I hope your parents loved you and your childhood was free of trauma.
I hope the Founding Fathers were sincere in their desire to create an inclusive democracy.
I hope that two World Wars never happened.
I hope I don't come off sounding like Erving Goffman.
Actually, I hope that I do manage to evoke the ghost of Goffman, because IMHO he was one of the funniest and most perceptive writers ever to poke holes in our blinders.
What does it mean to hope for something in the past that already has happened (or not)?
Heck--what does it mean to hope for something in the future? And what does it mean to tell someone that we hope something, without really experiencing either the emotion of hope or the visualization of the desired event?
I hope that each time I say good-bye to my friend, I recall the image of God vouchsafing his passage.
I am acquainted with the literature at the edge of experimental psychology suggesting that intention and visualization (hope) can have a real impact on the future. There is evidence for remote healing through the power of prayer. The finding that this effect can even work retroactively suggests a need to rebuild the foundations of modern science, flowing from the axiom that the past is an efficient cause of the future (and never the other way 'round). No sh*t.
I hope that this re-evaluation might proceed expeditiously. I don't hope that the re-evaluation might be obviated by re-arranging the past in such a way that the principles of causality were never woven into the fabric of scientific thought in the first place.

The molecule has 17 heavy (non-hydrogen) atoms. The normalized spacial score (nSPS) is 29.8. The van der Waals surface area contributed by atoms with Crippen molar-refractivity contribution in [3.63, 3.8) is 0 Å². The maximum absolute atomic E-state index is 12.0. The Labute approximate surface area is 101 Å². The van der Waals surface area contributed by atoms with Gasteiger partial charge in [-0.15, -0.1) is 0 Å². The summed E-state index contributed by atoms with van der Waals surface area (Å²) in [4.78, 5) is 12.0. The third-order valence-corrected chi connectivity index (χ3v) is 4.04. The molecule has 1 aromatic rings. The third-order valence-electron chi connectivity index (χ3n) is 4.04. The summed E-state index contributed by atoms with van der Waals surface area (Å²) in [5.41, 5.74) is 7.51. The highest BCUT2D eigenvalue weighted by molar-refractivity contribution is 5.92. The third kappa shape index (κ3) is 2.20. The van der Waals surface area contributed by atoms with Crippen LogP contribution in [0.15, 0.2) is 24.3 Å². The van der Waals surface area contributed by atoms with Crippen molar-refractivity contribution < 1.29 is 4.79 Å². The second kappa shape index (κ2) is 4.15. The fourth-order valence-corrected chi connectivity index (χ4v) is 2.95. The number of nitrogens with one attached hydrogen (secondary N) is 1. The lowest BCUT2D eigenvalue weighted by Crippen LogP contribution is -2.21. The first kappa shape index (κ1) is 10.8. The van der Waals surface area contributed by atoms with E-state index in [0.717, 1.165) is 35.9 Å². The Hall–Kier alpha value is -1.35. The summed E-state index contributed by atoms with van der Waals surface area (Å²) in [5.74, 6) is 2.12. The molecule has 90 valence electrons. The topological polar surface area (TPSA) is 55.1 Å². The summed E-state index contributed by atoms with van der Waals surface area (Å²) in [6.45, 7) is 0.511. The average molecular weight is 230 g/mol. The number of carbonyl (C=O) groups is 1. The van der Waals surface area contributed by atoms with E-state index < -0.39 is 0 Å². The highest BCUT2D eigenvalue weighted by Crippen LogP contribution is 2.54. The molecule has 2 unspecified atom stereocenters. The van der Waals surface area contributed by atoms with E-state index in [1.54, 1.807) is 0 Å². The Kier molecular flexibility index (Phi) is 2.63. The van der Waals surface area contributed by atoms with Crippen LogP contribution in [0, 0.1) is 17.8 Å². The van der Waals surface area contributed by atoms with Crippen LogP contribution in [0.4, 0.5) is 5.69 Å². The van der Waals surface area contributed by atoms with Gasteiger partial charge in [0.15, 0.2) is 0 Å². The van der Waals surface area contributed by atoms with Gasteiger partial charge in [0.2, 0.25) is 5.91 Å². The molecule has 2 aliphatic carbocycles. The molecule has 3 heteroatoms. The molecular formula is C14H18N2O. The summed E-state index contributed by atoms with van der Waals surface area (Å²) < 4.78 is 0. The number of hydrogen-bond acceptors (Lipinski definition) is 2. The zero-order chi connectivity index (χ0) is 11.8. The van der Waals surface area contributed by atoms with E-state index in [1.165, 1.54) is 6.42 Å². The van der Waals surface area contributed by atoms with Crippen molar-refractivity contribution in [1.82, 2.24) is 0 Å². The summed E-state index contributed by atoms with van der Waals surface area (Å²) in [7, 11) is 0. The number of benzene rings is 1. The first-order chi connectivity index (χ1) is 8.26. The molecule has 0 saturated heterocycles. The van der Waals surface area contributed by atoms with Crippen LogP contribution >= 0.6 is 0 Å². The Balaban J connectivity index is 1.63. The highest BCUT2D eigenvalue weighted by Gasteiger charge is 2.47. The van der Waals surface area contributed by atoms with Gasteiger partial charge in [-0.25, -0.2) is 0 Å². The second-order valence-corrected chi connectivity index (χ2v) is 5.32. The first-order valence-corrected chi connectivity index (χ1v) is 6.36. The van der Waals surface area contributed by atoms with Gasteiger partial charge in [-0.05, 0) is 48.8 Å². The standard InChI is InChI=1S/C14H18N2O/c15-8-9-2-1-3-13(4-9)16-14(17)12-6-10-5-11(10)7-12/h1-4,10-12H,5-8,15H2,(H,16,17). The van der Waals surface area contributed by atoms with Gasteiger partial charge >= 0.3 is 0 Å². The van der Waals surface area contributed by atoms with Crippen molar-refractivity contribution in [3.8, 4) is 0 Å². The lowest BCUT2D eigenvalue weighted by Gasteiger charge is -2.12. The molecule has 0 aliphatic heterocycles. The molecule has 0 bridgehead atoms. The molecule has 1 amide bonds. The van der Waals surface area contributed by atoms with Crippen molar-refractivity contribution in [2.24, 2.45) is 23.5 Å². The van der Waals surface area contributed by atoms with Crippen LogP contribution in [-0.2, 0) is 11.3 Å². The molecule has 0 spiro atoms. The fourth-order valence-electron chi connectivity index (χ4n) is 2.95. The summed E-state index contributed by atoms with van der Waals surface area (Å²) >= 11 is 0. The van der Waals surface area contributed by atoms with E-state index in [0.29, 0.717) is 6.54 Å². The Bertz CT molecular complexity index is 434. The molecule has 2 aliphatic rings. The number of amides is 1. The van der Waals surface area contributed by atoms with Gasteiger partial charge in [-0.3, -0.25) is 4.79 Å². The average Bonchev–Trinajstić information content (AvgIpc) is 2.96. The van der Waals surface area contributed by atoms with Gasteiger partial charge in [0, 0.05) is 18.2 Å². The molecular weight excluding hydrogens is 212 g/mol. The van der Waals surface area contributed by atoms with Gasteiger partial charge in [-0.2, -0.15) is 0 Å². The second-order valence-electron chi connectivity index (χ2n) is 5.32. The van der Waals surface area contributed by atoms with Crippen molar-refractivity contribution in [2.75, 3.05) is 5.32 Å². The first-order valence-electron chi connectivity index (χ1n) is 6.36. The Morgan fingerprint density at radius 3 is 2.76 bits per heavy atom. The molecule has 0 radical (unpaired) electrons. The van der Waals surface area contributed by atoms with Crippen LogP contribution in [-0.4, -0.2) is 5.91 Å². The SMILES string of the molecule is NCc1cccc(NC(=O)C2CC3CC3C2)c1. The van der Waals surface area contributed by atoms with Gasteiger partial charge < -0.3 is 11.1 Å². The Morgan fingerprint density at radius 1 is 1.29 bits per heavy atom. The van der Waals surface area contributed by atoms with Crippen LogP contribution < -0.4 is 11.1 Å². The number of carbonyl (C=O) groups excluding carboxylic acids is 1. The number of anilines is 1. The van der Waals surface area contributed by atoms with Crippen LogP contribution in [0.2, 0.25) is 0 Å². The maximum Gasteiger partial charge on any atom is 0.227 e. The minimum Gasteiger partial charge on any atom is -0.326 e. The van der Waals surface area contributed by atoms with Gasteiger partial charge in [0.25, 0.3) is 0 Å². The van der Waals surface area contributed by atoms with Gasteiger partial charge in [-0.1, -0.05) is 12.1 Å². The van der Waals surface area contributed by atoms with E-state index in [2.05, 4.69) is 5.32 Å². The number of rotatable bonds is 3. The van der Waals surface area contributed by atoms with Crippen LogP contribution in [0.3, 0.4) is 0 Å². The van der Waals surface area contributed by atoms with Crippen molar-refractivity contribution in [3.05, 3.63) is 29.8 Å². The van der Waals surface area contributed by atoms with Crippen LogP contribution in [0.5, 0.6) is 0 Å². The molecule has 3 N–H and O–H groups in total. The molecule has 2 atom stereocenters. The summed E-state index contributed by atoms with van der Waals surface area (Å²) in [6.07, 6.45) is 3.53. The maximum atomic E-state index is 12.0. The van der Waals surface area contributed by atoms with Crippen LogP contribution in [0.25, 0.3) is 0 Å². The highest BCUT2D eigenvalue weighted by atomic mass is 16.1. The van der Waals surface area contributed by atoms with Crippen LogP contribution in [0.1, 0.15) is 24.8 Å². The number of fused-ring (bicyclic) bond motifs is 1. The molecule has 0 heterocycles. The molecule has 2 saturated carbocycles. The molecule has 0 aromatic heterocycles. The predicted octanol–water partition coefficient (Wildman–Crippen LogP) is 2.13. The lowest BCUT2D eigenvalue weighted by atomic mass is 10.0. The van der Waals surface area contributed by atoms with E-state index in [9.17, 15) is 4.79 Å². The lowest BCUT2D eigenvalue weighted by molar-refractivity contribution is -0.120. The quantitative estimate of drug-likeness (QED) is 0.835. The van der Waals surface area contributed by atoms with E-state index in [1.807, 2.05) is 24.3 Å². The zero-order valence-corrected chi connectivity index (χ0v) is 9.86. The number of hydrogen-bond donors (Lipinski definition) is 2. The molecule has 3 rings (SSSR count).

Einstein, BTW, rooted his most influential thought experiments in the principle that an experimenter's free will may affect the future (he called it the forward light cone) but never the past. This reasoning was the basis of his conclusion that the notions of future and past were, in some cases, relative to the observer (but beyond limits imposed by light speed, other events are in either the past or the future, which all observers agree upon). When the emerging laws of quantum reality seemed to show that only half of the future was determined by the past, and the other half could be influenced by events distant in space and time, either forward or after, Einstein clung too long to the suspicion that this implies a problem at the heart of quantum mechanics.
The hopes that we express in polite conversation are social lubricants, significant for facilitating a level of familiarity and safety that we establish before trusting another human with a glimpse into our inner experience. They are devoid of literal content. To analyze their verbal content as though it held a meaning intended for communication is the height of absurdity. Hence my hope that you might find this column an occasion for laughter.
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